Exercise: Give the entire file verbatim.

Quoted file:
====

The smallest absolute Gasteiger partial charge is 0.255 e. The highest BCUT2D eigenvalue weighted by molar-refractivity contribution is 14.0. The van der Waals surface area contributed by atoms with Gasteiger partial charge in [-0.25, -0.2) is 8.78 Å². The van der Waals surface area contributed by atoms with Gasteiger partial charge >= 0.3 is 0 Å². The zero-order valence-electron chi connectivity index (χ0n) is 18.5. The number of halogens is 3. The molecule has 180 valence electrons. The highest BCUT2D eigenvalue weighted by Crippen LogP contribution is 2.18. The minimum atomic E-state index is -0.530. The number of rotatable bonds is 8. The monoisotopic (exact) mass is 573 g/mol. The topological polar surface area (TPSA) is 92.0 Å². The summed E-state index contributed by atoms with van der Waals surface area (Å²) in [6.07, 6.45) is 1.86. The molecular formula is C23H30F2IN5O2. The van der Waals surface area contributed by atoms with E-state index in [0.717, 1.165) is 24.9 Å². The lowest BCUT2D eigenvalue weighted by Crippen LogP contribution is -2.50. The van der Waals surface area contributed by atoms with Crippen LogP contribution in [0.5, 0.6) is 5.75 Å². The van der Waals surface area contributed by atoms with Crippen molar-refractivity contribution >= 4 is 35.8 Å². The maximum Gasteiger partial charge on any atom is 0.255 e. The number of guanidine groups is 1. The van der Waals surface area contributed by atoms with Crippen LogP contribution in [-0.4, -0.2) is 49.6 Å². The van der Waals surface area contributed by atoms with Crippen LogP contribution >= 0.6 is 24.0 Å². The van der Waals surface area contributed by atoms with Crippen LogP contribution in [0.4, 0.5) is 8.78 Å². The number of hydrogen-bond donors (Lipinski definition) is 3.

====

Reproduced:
The smallest absolute Gasteiger partial charge is 0.255 e. The highest BCUT2D eigenvalue weighted by molar-refractivity contribution is 14.0. The van der Waals surface area contributed by atoms with Gasteiger partial charge in [-0.25, -0.2) is 8.78 Å². The van der Waals surface area contributed by atoms with Gasteiger partial charge >= 0.3 is 0 Å². The zero-order valence-electron chi connectivity index (χ0n) is 18.5. The number of halogens is 3. The molecule has 180 valence electrons. The highest BCUT2D eigenvalue weighted by Crippen LogP contribution is 2.18. The minimum atomic E-state index is -0.530. The number of rotatable bonds is 8. The monoisotopic (exact) mass is 573 g/mol. The topological polar surface area (TPSA) is 92.0 Å². The summed E-state index contributed by atoms with van der Waals surface area (Å²) in [6.07, 6.45) is 1.86. The molecular formula is C23H30F2IN5O2. The van der Waals surface area contributed by atoms with E-state index in [0.717, 1.165) is 24.9 Å². The lowest BCUT2D eigenvalue weighted by Crippen LogP contribution is -2.50. The van der Waals surface area contributed by atoms with Crippen LogP contribution in [0.5, 0.6) is 5.75 Å². The van der Waals surface area contributed by atoms with Crippen molar-refractivity contribution >= 4 is 35.8 Å². The maximum Gasteiger partial charge on any atom is 0.255 e. The number of guanidine groups is 1. The van der Waals surface area contributed by atoms with Crippen LogP contribution in [-0.4, -0.2) is 49.6 Å². The van der Waals surface area contributed by atoms with Crippen LogP contribution >= 0.6 is 24.0 Å². The van der Waals surface area contributed by atoms with Crippen LogP contribution in [0.4, 0.5) is 8.78 Å². The number of hydrogen-bond donors (Lipinski definition) is 3.